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Young Women and Olde Men

One small strand of commonality

This is Dark Cloud on Wednesday, February 04, 2009.

Music’s always been important to me, and more so as I biodegrade.

There is an article in Slate Magazine, the web based creation now in the hands of the Washington Post, about vicious music reviews in the past. It quotes critics going bananas over not only the predictable punching bags like Schoenburg and Stravinksky, but also of Brahms, Mozart, and Debussy, today considered musical Pablum.

The article considers the fun critics had savaging their targets because music actually mattered to them and the public. In the ages before recorded or broadcast music, when people could experience it only in live performance, in the years when the only entertainment was alcohol, sex, and the word, written or spoken, music was still a near divine gift, rarely encountered, and the moments spent in its presence was deeply personal and cherished. Violations of those moments drove people to violence, not excluding murder.

It is impossible to imagine that mental world. After all, these days music is so prevalent pop songs are broadcast into elevators and rest rooms. Emotional attachment isn’t due the music, but the lyrics, perhaps incited by the rhythm. It surely would be difficult to inform school children that fist fights and riots not rarely attended the premiere of events solely instrumental and orchestral; that operas, symphonies, ballets or simple recitals, performed in the most prestigious and aristocratic of performance venues, were scenes of violence and emotional breakdowns. People once cared enough about music to scream it down or physically assault those who attempted to scream it down. Music mattered. Music mattered a lot.

Also, music critics mattered. First, they themselves cared about music. Unexpected chord progressions by foreign composers or symphonies could be viewed as insulting to national honor. So could negative reviews be matters for diplomats and riot police. Remember national honor? So long ago.

When Stravinsky’s Rite of Spring was produced as a ballet in 1913, elements of the audience booed and laughed through it. Others, furious, walked over and slapped them. One young man was so enthused his fists on the head of an American seated in front, who didn’t notice for a long time, so entranced was he. The dancers could not hear the music above the noise in the audience – think about that, a full symphony – and the choreographer had to scream out the time from the wings while pounding the floor. It’s worth mentioning that those booing were not ignorant goobers, or necessarily strict social snobs and conservatives, but of the same backgrounds of those who loved it. They had different takes, and it mattered to them. Imagine. Music mattered.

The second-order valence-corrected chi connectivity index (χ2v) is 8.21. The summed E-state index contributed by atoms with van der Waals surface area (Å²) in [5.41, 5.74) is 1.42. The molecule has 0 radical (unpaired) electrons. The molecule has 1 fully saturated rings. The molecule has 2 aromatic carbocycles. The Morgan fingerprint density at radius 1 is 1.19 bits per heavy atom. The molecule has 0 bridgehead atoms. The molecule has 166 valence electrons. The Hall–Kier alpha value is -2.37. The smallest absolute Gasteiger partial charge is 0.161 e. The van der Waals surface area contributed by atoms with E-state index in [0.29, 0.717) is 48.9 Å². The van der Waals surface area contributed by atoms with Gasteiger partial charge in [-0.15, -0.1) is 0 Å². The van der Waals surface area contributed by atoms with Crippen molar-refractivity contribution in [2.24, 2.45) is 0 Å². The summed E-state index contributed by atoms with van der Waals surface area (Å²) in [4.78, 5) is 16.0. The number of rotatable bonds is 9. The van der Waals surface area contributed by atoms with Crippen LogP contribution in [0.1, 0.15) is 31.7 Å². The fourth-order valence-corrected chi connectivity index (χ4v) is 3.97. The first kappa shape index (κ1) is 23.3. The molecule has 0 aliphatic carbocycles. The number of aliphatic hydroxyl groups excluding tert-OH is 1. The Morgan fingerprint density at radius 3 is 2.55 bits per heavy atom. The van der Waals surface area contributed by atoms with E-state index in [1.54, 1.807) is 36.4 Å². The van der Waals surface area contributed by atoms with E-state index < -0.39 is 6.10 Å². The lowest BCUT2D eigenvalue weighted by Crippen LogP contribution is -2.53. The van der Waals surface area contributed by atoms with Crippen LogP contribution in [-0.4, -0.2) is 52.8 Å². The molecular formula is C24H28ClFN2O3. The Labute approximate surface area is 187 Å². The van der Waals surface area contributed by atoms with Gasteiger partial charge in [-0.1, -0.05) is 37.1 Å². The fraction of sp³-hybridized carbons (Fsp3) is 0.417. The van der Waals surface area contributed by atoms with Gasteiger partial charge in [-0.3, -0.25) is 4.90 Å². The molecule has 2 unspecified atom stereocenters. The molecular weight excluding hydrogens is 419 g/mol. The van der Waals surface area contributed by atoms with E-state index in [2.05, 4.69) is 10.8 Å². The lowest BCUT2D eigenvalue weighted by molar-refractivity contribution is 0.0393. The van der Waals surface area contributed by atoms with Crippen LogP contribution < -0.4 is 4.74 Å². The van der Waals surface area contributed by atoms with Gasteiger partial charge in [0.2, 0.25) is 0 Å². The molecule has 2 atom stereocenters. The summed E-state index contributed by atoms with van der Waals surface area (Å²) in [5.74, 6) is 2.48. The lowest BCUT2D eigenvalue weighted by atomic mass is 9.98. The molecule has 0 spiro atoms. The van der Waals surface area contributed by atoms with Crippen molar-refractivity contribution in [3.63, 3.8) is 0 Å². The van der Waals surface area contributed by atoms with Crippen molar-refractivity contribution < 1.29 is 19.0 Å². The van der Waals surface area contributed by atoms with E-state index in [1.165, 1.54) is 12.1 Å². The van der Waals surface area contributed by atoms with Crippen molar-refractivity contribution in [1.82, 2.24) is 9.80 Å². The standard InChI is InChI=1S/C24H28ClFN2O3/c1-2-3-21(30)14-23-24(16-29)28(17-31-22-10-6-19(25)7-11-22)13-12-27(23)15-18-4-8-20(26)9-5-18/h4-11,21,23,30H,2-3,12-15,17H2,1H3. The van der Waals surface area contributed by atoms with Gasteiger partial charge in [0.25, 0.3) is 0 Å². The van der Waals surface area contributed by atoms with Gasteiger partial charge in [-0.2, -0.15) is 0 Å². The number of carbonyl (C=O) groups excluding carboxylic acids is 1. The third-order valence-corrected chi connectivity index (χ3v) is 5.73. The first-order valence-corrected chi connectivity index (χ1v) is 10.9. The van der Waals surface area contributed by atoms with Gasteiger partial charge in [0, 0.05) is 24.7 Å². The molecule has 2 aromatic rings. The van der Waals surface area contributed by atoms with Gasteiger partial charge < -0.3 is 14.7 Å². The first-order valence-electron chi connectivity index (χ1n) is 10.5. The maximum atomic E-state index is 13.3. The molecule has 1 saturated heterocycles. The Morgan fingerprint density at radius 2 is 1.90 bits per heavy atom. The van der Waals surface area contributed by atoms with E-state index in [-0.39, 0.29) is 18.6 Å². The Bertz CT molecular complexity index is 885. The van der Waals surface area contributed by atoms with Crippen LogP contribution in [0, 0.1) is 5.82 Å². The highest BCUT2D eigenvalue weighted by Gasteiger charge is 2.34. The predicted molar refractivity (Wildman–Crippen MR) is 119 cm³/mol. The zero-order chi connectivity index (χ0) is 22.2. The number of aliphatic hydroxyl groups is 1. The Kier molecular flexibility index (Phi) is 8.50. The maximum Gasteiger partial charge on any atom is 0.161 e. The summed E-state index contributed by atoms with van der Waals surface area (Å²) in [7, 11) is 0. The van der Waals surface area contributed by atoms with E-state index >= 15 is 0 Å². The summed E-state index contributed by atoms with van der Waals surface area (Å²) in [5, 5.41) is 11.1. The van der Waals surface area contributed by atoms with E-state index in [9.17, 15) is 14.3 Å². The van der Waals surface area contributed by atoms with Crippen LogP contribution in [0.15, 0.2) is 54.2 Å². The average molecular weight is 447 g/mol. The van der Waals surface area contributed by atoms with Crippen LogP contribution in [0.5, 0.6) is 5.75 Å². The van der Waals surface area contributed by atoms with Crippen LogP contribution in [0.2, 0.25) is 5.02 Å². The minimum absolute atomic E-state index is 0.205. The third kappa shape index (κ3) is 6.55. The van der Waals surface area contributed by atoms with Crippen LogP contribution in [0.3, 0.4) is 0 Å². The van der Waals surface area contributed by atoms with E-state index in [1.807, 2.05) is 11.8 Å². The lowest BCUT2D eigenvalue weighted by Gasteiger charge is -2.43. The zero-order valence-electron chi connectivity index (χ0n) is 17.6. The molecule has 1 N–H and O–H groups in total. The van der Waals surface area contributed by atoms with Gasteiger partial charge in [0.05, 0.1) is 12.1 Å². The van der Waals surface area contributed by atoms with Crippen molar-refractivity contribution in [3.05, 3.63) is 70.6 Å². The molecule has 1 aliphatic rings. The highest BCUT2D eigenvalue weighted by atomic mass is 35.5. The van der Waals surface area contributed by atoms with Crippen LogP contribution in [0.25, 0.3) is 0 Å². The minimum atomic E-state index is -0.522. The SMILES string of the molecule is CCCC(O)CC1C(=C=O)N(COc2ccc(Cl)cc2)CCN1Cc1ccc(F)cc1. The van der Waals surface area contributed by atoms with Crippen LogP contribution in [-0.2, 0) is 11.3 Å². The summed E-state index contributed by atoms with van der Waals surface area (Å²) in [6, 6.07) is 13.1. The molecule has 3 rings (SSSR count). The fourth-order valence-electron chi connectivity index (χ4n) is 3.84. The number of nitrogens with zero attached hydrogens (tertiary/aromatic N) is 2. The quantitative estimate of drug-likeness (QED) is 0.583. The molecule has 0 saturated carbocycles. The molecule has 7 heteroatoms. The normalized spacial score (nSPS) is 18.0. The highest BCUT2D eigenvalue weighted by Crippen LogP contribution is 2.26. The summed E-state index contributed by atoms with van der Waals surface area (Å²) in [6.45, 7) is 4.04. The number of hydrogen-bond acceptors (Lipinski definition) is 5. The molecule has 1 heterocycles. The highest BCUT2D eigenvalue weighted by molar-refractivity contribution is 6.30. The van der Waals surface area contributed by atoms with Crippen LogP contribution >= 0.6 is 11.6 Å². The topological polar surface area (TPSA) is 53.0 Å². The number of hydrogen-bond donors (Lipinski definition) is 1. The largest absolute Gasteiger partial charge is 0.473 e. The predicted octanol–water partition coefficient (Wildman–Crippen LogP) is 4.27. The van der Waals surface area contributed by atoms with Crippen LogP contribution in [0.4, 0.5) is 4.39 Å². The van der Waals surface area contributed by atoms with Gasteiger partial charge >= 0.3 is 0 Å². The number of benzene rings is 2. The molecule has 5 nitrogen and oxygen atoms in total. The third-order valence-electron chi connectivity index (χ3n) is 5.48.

Goobers have always been with us. Previously, another ballet had received similar response, and at its completion, because of the audience uproar, the manager announced it would be performed again after a break so that people could see it for what it was. Apparently, everyone stayed. Yes, partially it was to watch the dancer Nijinsky feign sexual consummation during his dance at the end of Debussy’s Afternoon of the Faun, but recall this was in Paris, France, not Des Moines, Iowa. People left the theater to argue all night in the cafes and restaurants, the aspect I admittedly find most attractive. Ching. Imagine that today?

When was the last time a play, movie, dance, concert engendered any conversation at all about the art, the music, and not just the outfits and what salacious lyric or more or less faked sexual act was reconstructed? The most impressive conceptual artistic innovations are often now in the staging or pop singers, who now lip synch and dance at their own performances. There were people talking about music, primarily jazz, at a table next to mine recently, and I realized how long it had been since I’d heard anyone talk about instrumental music at all, much less jazz. They sounded as if they were familiar with it and liked it. More surprisingly, both genders were present at the table and not obviously gay which, had you told this tale to me, I’d have assumed. It’s not manly to talk about pure music.

I wanted to join them, frankly, but primarily because the women were lovely. I was only stopped by the realization I must be forty years older than they were and would never be accepted as an opinion peer. That’s not tough or tragic, that’s life and the way it is.

Still, it may be that young women and old men have a small shred of something in common: the ability and fortitude to tear up when the very British and very blind pianist George Shearing – and only George Shearing - sang Send In the Clowns, or during Vaughn Williams’ Tallis Fantasia, and tell anyone who finds that silly to get bent.

Music’s always been important to me, and more so as I biodegrade. And it hurts to think that novels and intricately orchestrated instrumental music as well as rock and roll and the study of history, might be lost to the future generations who currently show little regard or remote interest in any of those things. And my world will be as incomprehensible to them as my great grandfather’s is to me.